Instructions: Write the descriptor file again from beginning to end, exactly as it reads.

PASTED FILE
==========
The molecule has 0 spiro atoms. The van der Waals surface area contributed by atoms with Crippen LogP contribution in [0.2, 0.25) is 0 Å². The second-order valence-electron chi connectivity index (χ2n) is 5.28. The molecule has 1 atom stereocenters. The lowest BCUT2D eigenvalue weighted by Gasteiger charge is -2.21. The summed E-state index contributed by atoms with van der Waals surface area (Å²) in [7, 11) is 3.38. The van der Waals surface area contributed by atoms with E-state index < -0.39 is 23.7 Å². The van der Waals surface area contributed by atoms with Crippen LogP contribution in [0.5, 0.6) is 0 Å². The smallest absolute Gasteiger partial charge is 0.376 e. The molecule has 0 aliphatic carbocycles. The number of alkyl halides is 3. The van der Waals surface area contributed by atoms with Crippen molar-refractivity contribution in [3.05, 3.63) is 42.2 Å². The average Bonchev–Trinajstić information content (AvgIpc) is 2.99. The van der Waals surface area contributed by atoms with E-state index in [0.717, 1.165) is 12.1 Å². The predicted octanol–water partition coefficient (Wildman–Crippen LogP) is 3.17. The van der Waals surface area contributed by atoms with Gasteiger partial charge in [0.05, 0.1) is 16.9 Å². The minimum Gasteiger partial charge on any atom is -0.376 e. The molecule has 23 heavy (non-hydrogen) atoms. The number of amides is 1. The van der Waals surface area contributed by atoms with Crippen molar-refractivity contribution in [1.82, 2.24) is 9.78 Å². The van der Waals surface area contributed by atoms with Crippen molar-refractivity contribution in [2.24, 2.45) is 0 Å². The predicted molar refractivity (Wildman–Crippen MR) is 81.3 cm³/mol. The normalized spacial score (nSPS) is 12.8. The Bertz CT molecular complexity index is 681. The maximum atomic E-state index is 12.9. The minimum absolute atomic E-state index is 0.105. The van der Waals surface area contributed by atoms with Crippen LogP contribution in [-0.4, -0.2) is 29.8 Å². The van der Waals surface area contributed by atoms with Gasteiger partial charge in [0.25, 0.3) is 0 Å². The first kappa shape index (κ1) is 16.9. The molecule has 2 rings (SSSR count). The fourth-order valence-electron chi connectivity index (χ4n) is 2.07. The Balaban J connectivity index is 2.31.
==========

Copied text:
The molecule has 0 spiro atoms. The van der Waals surface area contributed by atoms with Crippen LogP contribution in [0.2, 0.25) is 0 Å². The second-order valence-electron chi connectivity index (χ2n) is 5.28. The molecule has 1 atom stereocenters. The lowest BCUT2D eigenvalue weighted by Gasteiger charge is -2.21. The summed E-state index contributed by atoms with van der Waals surface area (Å²) in [7, 11) is 3.38. The van der Waals surface area contributed by atoms with E-state index < -0.39 is 23.7 Å². The van der Waals surface area contributed by atoms with Crippen LogP contribution in [0.5, 0.6) is 0 Å². The smallest absolute Gasteiger partial charge is 0.376 e. The molecule has 0 aliphatic carbocycles. The number of alkyl halides is 3. The van der Waals surface area contributed by atoms with Crippen molar-refractivity contribution in [3.05, 3.63) is 42.2 Å². The average Bonchev–Trinajstić information content (AvgIpc) is 2.99. The van der Waals surface area contributed by atoms with E-state index in [0.717, 1.165) is 12.1 Å². The predicted octanol–water partition coefficient (Wildman–Crippen LogP) is 3.17. The van der Waals surface area contributed by atoms with Gasteiger partial charge in [0.05, 0.1) is 16.9 Å². The minimum Gasteiger partial charge on any atom is -0.376 e. The molecule has 23 heavy (non-hydrogen) atoms. The number of amides is 1. The van der Waals surface area contributed by atoms with Crippen molar-refractivity contribution in [1.82, 2.24) is 9.78 Å². The van der Waals surface area contributed by atoms with Crippen molar-refractivity contribution in [2.24, 2.45) is 0 Å². The predicted molar refractivity (Wildman–Crippen MR) is 81.3 cm³/mol. The normalized spacial score (nSPS) is 12.8. The Bertz CT molecular complexity index is 681. The maximum atomic E-state index is 12.9. The minimum absolute atomic E-state index is 0.105. The van der Waals surface area contributed by atoms with Crippen LogP contribution in [-0.4, -0.2) is 29.8 Å². The van der Waals surface area contributed by atoms with Gasteiger partial charge in [0.25, 0.3) is 0 Å². The first kappa shape index (κ1) is 16.9. The molecule has 2 rings (SSSR count). The fourth-order valence-electron chi connectivity index (χ4n) is 2.07. The Balaban J connectivity index is 2.31.